Saturday, May 3, 2014

May 4, 2014: 3rd Sunday of Easter A

Have you had the experience when traveling by plane that the person sitting next to you shared information about himself or herself? You may have been surprised with the amount of detail and personal information they shared with a complete stranger. Perhaps, this was you. Several years ago following my ordination, I traveled to South Korea to visit relatives. For my return trip home to the States, I decided to travel incognito and was wearing casual shorts and shirt. A lady sitting next to me began to spill her guts--i.e. extremely personal information. She was returning back to the States from a business trip that was cut short by news from her family that her father died. She said that the moment she heard of her father’s death that she was distraught and emotional. In her deepest sorrow, her plea to God was to be able to speak to a priest who could speak English. I then thought to myself, ‘I’m trying to relax incognito after a tiring visit to my relatives, but God has other plans for me.’ I told the lady, “Well, God answered your prayers, I’m a Catholic priest. I don’t look like one right now, but I can show you my card.”

How difficult is it to recognize God in our daily situations? We find it is easy to see Him in the joyful moments of our lives where we thank Him and praise Him -- perhaps on our wedding day or when a baby is born. Are we able to praise God when we experience a sad or unexpected tragedy? In today’s Gospel passage, the two disciples walking the Road to Emmaus could not comprehend the suffering and death of Jesus and the reports of his resurrection. “We had hoped,” were the words the two disciples spoke to the stranger who joined them on their walk. Similarly, all of us have known the sorrow of having high expectations dashed. Like the two disciples, we all have had experiences of being crushed and lost. Yet, what is the way through the dark veil of hopelessness?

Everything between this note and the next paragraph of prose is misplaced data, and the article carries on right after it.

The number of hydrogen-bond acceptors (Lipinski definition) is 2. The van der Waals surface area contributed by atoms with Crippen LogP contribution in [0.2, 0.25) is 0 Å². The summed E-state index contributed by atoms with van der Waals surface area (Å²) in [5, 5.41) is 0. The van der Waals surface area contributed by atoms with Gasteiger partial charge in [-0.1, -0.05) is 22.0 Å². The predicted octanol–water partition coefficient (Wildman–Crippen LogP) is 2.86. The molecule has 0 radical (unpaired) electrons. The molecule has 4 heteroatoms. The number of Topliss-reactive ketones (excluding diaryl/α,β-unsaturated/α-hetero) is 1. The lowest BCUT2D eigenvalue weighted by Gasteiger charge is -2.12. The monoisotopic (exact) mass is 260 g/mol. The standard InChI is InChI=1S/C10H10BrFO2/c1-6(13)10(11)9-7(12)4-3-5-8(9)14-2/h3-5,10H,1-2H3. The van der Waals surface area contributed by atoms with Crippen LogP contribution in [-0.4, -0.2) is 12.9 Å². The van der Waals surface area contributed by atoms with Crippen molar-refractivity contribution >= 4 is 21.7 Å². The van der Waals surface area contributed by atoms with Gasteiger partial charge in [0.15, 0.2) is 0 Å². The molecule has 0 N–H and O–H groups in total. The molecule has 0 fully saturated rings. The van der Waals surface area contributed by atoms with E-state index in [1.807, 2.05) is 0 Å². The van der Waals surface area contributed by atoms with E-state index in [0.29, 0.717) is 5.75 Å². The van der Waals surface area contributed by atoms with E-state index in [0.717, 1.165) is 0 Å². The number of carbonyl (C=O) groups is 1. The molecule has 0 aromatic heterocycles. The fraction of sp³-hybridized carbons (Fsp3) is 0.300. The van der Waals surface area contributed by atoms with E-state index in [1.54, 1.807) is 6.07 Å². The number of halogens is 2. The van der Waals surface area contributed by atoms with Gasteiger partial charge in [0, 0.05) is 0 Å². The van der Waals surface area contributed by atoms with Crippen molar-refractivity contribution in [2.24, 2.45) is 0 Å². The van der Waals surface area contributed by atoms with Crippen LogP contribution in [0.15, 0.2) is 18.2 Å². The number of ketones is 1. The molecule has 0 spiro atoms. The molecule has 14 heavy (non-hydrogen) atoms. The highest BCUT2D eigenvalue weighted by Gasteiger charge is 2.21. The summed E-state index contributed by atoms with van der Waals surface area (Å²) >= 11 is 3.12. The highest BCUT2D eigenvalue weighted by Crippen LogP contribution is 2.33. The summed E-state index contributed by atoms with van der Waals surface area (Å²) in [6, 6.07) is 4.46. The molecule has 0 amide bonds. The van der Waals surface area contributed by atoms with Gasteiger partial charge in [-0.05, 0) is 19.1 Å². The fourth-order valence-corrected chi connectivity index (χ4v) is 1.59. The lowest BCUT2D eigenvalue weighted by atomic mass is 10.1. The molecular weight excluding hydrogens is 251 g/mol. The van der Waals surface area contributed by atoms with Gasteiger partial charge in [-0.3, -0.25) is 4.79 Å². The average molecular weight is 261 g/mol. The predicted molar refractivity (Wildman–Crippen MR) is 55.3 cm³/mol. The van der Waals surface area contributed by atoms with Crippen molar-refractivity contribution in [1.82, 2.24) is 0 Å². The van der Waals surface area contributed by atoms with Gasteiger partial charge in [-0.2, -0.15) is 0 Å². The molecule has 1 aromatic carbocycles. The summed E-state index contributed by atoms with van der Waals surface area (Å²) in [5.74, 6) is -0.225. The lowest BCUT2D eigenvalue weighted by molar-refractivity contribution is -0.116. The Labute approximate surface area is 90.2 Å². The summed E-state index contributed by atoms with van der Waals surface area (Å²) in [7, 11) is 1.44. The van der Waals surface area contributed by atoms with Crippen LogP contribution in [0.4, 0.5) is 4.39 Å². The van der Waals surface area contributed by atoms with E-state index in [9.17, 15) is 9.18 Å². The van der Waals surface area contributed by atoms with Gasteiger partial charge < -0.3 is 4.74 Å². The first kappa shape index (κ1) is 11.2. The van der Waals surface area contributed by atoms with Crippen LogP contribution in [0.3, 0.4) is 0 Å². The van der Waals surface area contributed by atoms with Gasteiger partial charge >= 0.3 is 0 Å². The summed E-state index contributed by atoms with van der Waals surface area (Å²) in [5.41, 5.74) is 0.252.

There was a young girl who was dying from cancer and she was in her final hours. She was in a hospital
room and her parents, grandparents, aunts, uncles and many family friends, surrounded the bed where she lay. They all knew that her death was imminent as they listened to her labored breathing. One person told me that her breathing was unbearable to hear, almost torturous. There was no other sounds in the room -- no talking, no crying, just the sound of her breathing -- until, the little girl’s father began to pray: “Heavenly Father, we thank you for giving us Rebecca 13 years ago today and we return her to you on this, her birthday. You gave us a great blessing and we treasured her each day.” The father began to weep, and then the girl’s mother said: “You gave us the privilege to have her these years and we cared for her as we promised and now we know that You will care for her in all eternity.” The person telling me the story said that all in the room were weeping by then and the young girl died just minutes later.

Certainly those parents had hopes and dreams that were crushed by the ravages of the disease. How did they find the courage to pray with gratitude when the pain of death shredded their hearts? I believe their courage came from their relationship with God that they cultivated over time. We too can cultivate a relationship with God. First, we need patience. If we are patient, sometimes we are afforded a glimpse of a new way of looking at suffering; over time we can find meaning in its midst. Second, we need openness. The two disciples invited Jesus to dinner with them and thus they recognized Jesus in the breaking of the bread. We also have to invite Jesus into our lives. When we take the focus away from ourselves, to turn outward, and invite others into our lives, then we begin to recognize God. Third, we need to pay attention. We must work against spiritual laziness in our relationship with God. If we think about our relationship with God in terms of a close friendship, then when our “Friend” is talking to us, we need to pay attention. We may be tempted to focus on ourselves and on the painful parts of life. However, God invites us to not be stuck to our past, our failures, our self-condemnation, or our inability to forgive, but to be aware of His great hope for us.

The resurrection of Christ opens all our stories to the prospect of not just a good ending, but of a glorious ending. Can we also trust that the first and last words in each of our stories belong to God?